6 Essential Tips on How to Avoid Traffic Accidents

Traffic accidents can lead to serious injuries, fatalities, and property damage. Fortunately, many accidents are preventable by following safe driving practices and being aware of potential risks on the road. This comprehensive guide offers valuable tips on how to avoid traffic accidents and stay safe while driving.

Whether you're a new driver or have had your driving license for many years, road accident can still happen regardless of your experience. In fact, based on the 2018 Global Status Report on Road Safety released by the World Health Organization , the number of traffic-related deaths reached a high of 1.35 million. It has also increased to the eighth leading cause of death for people of all ages, ahead of HIV/AIDS.

A road accident can lead to injuries, financial struggles, and even emotional turmoil. Unfortunately, it can't be avoided, but you may be able to reduce your chances of getting into a road accident if you know what tends to cause car wrecks. Here are 6 basic tips to avoid road accidents during the upcoming New Year holidays and festive season.

1. Avoid Drunk Driving

Always call a taxi or a friend to drive you home whenever you’ve been drinking alcohol. A total of 36,096 people died in car accidents from 33,244 motor vehicle crashes in the United States in 2019, according to the Federal Highway Administration. It is also important to remember that you should never get in a vehicle with someone who has been drinking and intends to drive. Riding with someone intoxicated is just as dangerous as getting behind the wheel yourself.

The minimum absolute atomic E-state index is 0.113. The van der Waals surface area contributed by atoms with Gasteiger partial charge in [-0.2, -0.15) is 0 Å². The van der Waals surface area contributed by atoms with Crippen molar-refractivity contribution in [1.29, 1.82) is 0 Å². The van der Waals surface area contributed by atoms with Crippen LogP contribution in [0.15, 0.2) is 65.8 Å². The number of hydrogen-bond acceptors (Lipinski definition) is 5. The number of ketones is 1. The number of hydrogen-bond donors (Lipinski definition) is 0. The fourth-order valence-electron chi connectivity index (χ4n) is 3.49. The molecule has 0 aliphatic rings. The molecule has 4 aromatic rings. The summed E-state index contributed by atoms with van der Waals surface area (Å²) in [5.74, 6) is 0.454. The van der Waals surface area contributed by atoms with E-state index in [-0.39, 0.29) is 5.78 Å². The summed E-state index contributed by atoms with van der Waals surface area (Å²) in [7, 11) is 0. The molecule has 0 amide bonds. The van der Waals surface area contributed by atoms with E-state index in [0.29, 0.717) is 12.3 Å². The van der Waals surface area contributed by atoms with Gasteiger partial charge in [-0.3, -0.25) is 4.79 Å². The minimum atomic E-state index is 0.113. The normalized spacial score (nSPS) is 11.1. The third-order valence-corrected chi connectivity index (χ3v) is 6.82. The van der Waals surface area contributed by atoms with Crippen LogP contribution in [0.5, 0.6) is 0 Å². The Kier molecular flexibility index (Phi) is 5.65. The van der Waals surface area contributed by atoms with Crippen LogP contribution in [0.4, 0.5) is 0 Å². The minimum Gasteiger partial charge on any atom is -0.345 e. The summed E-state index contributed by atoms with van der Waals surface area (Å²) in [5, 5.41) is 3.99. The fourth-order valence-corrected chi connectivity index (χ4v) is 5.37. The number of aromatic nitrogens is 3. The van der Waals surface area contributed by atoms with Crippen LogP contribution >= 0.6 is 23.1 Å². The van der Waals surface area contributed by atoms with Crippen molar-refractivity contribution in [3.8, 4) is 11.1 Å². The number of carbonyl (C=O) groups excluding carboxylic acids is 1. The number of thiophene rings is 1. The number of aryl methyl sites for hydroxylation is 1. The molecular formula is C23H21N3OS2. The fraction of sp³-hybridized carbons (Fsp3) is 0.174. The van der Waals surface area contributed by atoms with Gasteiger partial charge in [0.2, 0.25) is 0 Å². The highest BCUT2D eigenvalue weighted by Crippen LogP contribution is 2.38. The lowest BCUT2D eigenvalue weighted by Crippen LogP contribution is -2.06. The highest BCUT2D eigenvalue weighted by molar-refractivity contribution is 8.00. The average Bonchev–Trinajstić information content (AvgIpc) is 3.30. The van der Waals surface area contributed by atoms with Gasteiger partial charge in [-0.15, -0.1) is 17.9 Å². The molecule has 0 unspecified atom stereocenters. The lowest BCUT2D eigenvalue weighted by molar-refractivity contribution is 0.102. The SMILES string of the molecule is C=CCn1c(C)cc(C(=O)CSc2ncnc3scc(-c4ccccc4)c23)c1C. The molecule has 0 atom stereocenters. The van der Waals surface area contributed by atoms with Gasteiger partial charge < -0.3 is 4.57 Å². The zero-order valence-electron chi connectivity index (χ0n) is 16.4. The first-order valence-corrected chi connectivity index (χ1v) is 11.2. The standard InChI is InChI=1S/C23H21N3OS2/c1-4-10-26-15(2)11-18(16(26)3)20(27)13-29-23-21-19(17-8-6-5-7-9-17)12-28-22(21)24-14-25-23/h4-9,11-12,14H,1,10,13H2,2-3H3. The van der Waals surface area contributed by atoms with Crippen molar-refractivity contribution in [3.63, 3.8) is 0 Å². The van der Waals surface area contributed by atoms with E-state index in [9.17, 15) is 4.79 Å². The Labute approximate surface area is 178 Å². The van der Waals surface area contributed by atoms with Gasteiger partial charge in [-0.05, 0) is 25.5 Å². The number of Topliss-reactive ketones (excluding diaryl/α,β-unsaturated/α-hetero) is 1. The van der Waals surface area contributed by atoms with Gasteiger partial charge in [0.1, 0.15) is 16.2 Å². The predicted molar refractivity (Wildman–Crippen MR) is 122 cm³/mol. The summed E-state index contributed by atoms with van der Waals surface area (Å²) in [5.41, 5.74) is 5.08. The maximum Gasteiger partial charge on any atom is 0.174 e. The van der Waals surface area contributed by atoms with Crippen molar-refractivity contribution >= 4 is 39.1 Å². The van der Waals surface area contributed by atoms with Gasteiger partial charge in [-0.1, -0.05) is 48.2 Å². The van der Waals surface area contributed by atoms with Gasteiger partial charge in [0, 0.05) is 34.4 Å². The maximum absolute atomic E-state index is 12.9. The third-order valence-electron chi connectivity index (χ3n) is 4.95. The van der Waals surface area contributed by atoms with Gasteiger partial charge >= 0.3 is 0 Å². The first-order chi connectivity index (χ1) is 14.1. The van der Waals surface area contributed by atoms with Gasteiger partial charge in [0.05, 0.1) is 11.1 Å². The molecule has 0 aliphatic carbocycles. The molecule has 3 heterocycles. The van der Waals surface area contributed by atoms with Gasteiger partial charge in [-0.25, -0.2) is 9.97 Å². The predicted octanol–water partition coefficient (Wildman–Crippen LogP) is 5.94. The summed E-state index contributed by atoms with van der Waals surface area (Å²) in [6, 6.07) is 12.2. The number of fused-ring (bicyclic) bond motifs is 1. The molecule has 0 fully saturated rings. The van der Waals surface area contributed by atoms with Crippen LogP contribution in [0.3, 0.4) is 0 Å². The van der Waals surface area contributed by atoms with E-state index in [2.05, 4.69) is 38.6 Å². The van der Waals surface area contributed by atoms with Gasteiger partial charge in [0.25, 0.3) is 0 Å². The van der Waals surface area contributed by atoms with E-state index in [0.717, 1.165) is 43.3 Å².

2. Always check your car (Maintenance)

Ensure that your car is regularly checked and any mechanical problems fixed. Properly maintaining your vehicle is key to keeping it in the best condition. It can also help ensure your safety and those around you. Lack of maintenance in other car parts could result in fires or explosions. In addition, proving that your car has been maintained regularly can go a long way in an accident claim.

3. Don’t drive when you’re sleepy

Lack of sleep is a significant factor for many drivers who cause road accidents. So you should never drive drowsy and rest properly before going for a drive. Drowsy driving is an important safety hazard in the U.S. In 2017 alone, the National High Traffic Safety Administration estimates that roughly 91,000 vehicle accidents and nearly 800 fatalities were attributed to drowsy driving crashes.

4. Bring a companion (for a long drive)

Whenever you are in a vehicle, there’s a risk of being involved in a traffic accident even if you are not at fault. If you are traveling long distances, it’s safer to travel with a friend or someone you know to avoid fatigue on your body system, which may affect your functionality.

5. Drive at a reasonable speed

Always be careful and drive reasonably, especially during the festive season and winter weather conditions. With speeding as the 3rd leading cause of road accidents in the United States, it’s better to risk running late than risk your entire life. If you feel tempted to push your speed from time to time, it’s wise to remain within the posted speed limits.

6. Avoid Distractions

Distracted driving is the number 1 cause of road accidents, and the threat grows more substantial yearly. Distracted driving doesn’t just mean talking or texting on your smartphone, reading emails, and social media. While those are preeminent concerns, eating, reading, grooming, and applying makeup while driving can also lead to distracted driving accidents.

Road Accident in the United States

The types of motor vehicle accident deaths varied across states in 2020. For example, Wyoming had the highest rate of fatalities involving SUV and pickup occupants and the lowest rate of deaths involving car occupants. In contrast, Vermont had the highest rate of fatalities involving car occupants and a relatively low percentage of deaths involving SUV and pickup occupants. Hawaii reported relatively low proportions of fatalities for both cars and SUVs and pickups but a relatively high rate of pedestrian deaths. Florida and Hawaii tied for the highest percentage of crash deaths involving bicyclists, and New Jersey had the highest percentage involving pedestrians.

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